By Courtney Harrell
By Kyra Scrimgeour
By Jena Ardell
By Mary Willson
By Bree Davies
By Tom Murphy
By Tom Murphy
By A.H. Goldstein
Rock historian Lester Bangs once observed that "rock and roll is the most democratic and all-American of art forms." What the late, great critic forgot to mention, however, is that it's also the most fun a young punk-rock insurgent can have without a book of matches.
For proof, look no further than Shannon Selberg, vocalist and frontman for the Minneapolis psycho-rockers called Cows. Known for his afflicted gaze, rabid stage antics and bizarre attire (he sometimes performs wearing nothing more than a layer of shaving cream and a jock strap made from a doll's head), the thirtysomething Selberg has made it his life's work to shock the living hell out of people. He's become so good at it, in fact, that many people have trouble separating the real Selberg from his diabolical onstage persona. "I've actually had friends of mine sit me down and tell me I'm some sort of death-trip misogynist," he remarks, laughing.
In conversation, Selberg hardly seems like the type of person who enjoys weaving fish hooks and cigarette butts into the locks of his pubescent beard; he's surprisingly articulate, soft-spoken and reserved. "I think it's a Midwest thing," he notes. "We don't really like to talk about ourselves too much. I notice when I read interviews that some of these guys take up six or seven inches with their quotes. Mine usually take up two inches at the most."
Selberg is equally modest when describing Cows' origins. He says that he and his bandmates--guitarist Thor Eisentrager, bassist Kevin Rutmanis and drummer Tony Aliveri, later replaced by current member Norm Rogers --started out in 1987 with the sole intention of getting a rise out of Minneapolis's underground community. "We just wanted to make people laugh and maybe scare them a little," he says. "Other than that, I guess we just wanted to put on a good punk-rock show."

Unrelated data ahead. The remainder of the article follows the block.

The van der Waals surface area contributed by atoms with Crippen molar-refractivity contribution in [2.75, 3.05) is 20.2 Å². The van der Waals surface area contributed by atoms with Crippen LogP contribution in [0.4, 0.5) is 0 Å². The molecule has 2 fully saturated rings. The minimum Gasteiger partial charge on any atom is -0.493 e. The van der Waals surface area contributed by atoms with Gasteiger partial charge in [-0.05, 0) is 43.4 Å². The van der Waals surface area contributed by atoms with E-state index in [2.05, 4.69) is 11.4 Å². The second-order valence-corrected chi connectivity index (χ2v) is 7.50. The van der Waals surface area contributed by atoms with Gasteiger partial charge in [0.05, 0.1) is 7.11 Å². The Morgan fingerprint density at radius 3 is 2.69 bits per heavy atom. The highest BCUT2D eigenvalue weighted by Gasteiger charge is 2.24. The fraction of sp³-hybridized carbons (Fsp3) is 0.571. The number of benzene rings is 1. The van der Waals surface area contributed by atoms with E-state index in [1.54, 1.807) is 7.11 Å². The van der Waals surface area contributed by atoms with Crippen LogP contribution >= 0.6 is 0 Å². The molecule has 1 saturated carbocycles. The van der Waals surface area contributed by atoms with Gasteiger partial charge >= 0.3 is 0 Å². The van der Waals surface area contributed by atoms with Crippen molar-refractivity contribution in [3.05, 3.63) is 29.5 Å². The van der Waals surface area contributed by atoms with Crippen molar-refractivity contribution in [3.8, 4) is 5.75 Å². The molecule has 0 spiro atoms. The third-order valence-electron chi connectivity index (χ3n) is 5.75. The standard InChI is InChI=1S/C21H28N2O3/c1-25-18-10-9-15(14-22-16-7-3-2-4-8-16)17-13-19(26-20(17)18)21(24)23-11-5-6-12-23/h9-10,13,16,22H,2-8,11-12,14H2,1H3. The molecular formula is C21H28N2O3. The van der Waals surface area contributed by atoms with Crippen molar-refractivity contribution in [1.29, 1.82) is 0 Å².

Later that year, the quartet's horrifying handiwork was preserved on the LP Taint Pluribus, Taint Unum, recorded for a whopping $200. Impressed by the disc and reports of the band's warped hijinks, Minneapolis's Amphetamine Reptile imprint signed Cows in 1988. The first two albums released under this deal--Daddy Has a Tail and Effete and Impudent Snobs--were back-to-back noise orgies, but Peacetika, from 1991, was tighter and more focused; it found the act abandoning its earlier slice-and-dice stylings in favor of a more deliberate brand of songwriting. Selberg credits much of the album's clarity to producer Iain Burgess, who has continued to work with the group. "We just kind of wanted to kick back in the studio and relax a little bit more," he explains, "and Iain had a pretty good idea of what we wanted to do."
In spite of its title, 1992's Cunning Stunts was the band's most accessible album to date. Packed with Eisentrager's meaty guitar fusillades and Selberg's wrongheaded stories of death, deceit and greed, Stunts was a hit with misguided shock-rockers everywhere. One of the record's most memorable numbers is "Two Little Pigs," a song Selberg describes as a lustful encounter between two strangers that ends in a Twelve O'Clock High-style showdown. "It's kind of a dialectic where anything that a person does contains the germ of the opposite," he claims. "Any act that appears to be completely kind usually contains a germ of self-interest, while any victory you might have might contain a germ of defeat in it. It makes for a good story, as well as some good dynamics."
Cows' most recent release, Sexy Pee Story, exudes the same power and dark humor found on Stunts but sports a more pessimistic edge. "Shitbeard," for example, is an ode to depression (the "cold, black vine"), while "The Ouch Cube" concerns a man who murders his wife and children in a fit of rage. Sexy Pee Story is the kind of record that Charles Manson would record if he suddenly were to develop a sense of humor and a modicum of musical talent.
Despite the disc's decidedly offensive content, Selberg is hardly concerned that Cows' morbid, furioso approach to hardcore is a threat to the morals of America's youth. As he puts it, "I don't think we sell enough records to have to worry.
"I'm more laissez-faire about things like that," he adds. "There's a lot of people who want to place judgment on the people across the street, or in the next apartment, or even on the next block. And l really don't get it. I mean, what is everybody trying to defend? If you ask me, it's sort of like a reverse puritanism. People just need to lighten up."
Cows, with Chokebore and Supernova. 7 p.m. Tuesday, May 10, Fox Theatre, 1135 13th Street, Boulder, $6.30 in advance/$7.35 day of show, 290-